Has the pixel replaced the placard? Well, not entirely. There are a number of tablets throughout the exhibition on which visitors can browse digital work – one striking example being parodic takes on Soviet social realist style imagery protesting the oppression of the LGBT community in Russia. However, there is also a counter trend in evidence in the shape of the evolution of print ‘zine’ cultures. A table-top display shows fascinating examples of such material including The Occupied Times – a newspaper produced by the anti-capitalist protestors who ‘occupied’ St Paul’s, London in 2011 – and Strike, a radical political magazine published by a feminist collective. These publications are typified by expressive graphic design alongside typographic originality and are proof of material culture’s ongoing significance in an increasingly digital world.
Furthermore, the traditional home-made protest sign is still very much in evidence. A collection of such items – recovered from the 2017 London women’s march, one of many organised in cities around the world to coincide with Trump’s inauguration – in fact illustrate an interplay between traditional and digital protest media. Activists spend time devising a cutting slogan or witty design often because social media has made us all aware of the power of sharing – a placard might not just be seen by fellow marchers but could ‘go viral’ and spread its message across nations through likes and retweets.
The contrast between the homemade and the corporate, the instant and the considered is another of the exhibition’s overarching themes. It’s an irony that an exhibition in a museum of design should posit that handmade, ad hoc, even ‘bad’ design can prove more effective than crisply executed, meticulously planned schemes by the industry’s leading professionals. The failure of ‘professional’ work to compete with ‘popular’ output reaches its apotheosis in Trump. The most recognisably ‘agency-produced’ scheme of graphic campaigning on display is the ‘H’ logo designed for Hillary Clinton’s doomed presidential bid by Pentagram partner Michael Bierut. We see sketch books and ideation as the H with its crossbar arrow took shape. I’m sure it all looked good on paper – the logo was concise, shareable, adaptable, repeatable, recognisable – but, ultimately, it failed. It’s as if the big beasts of the design world hadn’t seen the terrain shift away from intensely focussed-grouped, ‘designed’ (imagine those inverted commas as air quotes) identities to more organic expressions of belonging – the rough, the ready, the in-yer-face rather than of-the-mind.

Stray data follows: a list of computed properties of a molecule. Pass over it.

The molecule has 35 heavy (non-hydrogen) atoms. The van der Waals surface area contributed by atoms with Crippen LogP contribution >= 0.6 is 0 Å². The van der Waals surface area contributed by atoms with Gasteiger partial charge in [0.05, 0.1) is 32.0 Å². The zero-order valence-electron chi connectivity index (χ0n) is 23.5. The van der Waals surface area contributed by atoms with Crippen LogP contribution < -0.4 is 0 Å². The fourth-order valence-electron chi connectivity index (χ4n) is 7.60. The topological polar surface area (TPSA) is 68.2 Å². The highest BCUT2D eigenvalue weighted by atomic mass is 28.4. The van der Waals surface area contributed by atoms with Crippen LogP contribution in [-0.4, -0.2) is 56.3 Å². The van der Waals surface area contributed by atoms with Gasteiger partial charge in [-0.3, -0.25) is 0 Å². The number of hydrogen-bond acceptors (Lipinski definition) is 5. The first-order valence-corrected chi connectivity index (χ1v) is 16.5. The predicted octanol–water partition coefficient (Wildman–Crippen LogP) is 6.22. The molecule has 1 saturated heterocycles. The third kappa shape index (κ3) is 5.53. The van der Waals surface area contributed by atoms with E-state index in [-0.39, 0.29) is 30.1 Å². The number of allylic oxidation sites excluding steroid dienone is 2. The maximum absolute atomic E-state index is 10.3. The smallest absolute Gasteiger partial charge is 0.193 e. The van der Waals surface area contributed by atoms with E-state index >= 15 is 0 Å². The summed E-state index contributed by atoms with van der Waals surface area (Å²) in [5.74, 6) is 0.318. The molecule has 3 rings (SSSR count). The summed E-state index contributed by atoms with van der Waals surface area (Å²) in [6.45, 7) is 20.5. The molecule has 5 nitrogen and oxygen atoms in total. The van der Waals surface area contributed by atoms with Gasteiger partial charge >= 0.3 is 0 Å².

What they were up against was a hat. To be precise, a red trucker cap with the words ‘Make America Great Again’ stitched in white thread across the front panel. We all know what we’re talking about: the MAGA hat became an icon of the Trump campaign. We find it here sealed in a Perspex cuboid on a plinth. Whilst I’m sure one motivation for this mode of display is defensive lest – perhaps inspired by the mood of the exhibition – someone should deface or despoil the artefact, there’s also something playful and significant going on. The hastily-conceived, mass-produced item is elevated to the status of great art; it’s a Saxon decorative helmet or the Mona Lisa, near-sacred items to be venerated, fetishized even. It’s perverse, but the MAGA hat is perhaps the most successful piece of design on display: instantly recognisable at rallies and on rolling news footage, the garment communicated its message beyond the legibility of the text itself, a signifier of both belonging and provocation.
Behind the hat is a wall of magazine covers – all carrying a version of Trump’s image – from publications around the world. The Donald’s distinctive features – the bouffant backcomb, the perma-tan, the puckered mouth – have proven irresistible to cartoonists and illustrators. Der Spiegel imagined him as a blazing meteor on path to consume the earth; Time envisaged his face as a wrecking ball; Adbusters cheekily re-positioned its cover barcode on Trump’s top lip as a Hitler moustache; and, perhaps most fittingly, the food magazine Tapas rendered Trump’s profile in baloney and bananas.
We cannot escape Trump. Yet in playing the perfect antagonist he has proven a gift to practitioners of graphic dissent. To return to Auden’s poem, when he writes of the “ironic points of light” that “Flash out wherever the Just / Exchange their messages” he touches on the power of graphic protest exemplified in this exhibition. Creating and sharing are acts of solidarity. The cartoon, the zine, the placard, the flag, the hashtag, and the meme – all can be expressions of Auden’s “affirming flame” that burns all the more brightly in gloomy times.